Moreover, most often the fiber is filtered out when fruit is made into juice. Plus, the processing often destroys some of the nutrients in the fruit. So what you’re left with is mainly just the sugar in the fruit but very little of the beneficial elements. Or to put it another way, the food has been altered so much that it barely resembles the nutrient-packed food that God created for us to eat.
This point leads to a theme that will recur throughout this book. The more processed a food is, generally speaking, the less nutritious it is. And foods that are so highly processed as to contain very little of the original God-given nutrients can no longer be classified as God-given foods.
In fact, “juice” is only mentioned one time in Scripture, in the Song of Solomon, “I would lead you and bring you into the house of my mother, she who used to instruct me. I would cause you to drink of spiced wine, Of the juice of my pomegranate” (8:2).
This one verse provides little support for juice being a form of fruit that is God-given. But importantly, pomegranate juice is usually not very processed. So it still contains much of the original nutrients and antioxidants. But this is not the case for most other fruit juices.
One pomegranate delivers 40% of an adult’s daily vitamin C requirement. It is also a rich source of folic acid and of antioxidants. Pomegranates are high in polyphenols. The most abundant polyphenols in pomegranate are hydrolysable tannins, particularly punicalagins, which have been shown in many peer-reviewed research publications to be the antioxidant responsible for the free-radical scavenging ability of pomegranate juice (Wikipedia).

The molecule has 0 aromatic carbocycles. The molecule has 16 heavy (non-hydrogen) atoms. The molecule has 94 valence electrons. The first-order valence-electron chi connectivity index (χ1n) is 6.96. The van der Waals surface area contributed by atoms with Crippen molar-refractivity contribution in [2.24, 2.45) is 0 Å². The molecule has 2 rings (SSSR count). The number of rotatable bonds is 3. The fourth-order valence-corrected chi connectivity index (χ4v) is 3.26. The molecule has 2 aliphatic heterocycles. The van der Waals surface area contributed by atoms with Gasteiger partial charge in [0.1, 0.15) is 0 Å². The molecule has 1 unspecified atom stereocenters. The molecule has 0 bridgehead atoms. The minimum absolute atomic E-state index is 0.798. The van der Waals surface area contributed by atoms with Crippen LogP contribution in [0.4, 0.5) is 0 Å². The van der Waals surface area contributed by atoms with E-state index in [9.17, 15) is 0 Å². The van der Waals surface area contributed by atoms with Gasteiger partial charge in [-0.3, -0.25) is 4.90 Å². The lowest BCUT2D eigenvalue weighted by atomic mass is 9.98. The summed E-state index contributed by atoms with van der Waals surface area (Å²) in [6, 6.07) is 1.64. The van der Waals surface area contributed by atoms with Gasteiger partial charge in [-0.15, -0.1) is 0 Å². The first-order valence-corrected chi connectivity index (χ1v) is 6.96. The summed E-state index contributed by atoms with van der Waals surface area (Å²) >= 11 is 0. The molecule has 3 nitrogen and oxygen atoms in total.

Nutrient Density and Glycemic Rating
The next point to be covered is a fruit’s nutrient density. By this is meant the amount of nutrients and phytonutrients a particular fruit contains in comparison to its caloric levels. The greater the ratio of nutrients to calories the more “bang for your buck” you’ll get from the fruit.
So a fruit with a high amount of nutrients and antioxidants and a low amount of calories would be best. And generally speaking, the higher the fiber and water content of a fruit, the lower its caloric levels, and thus the greater its nutrient density.
For instance, one of the previous quotes mentioned that prunes, raisins, blueberries and blackberries had the highest levels of antioxidants. But this was by weight. Since prunes and raisins are dried fruits, they have little water content. So by weight and by volume, they have a much higher caloric content than berries, which have a high water and fiber content.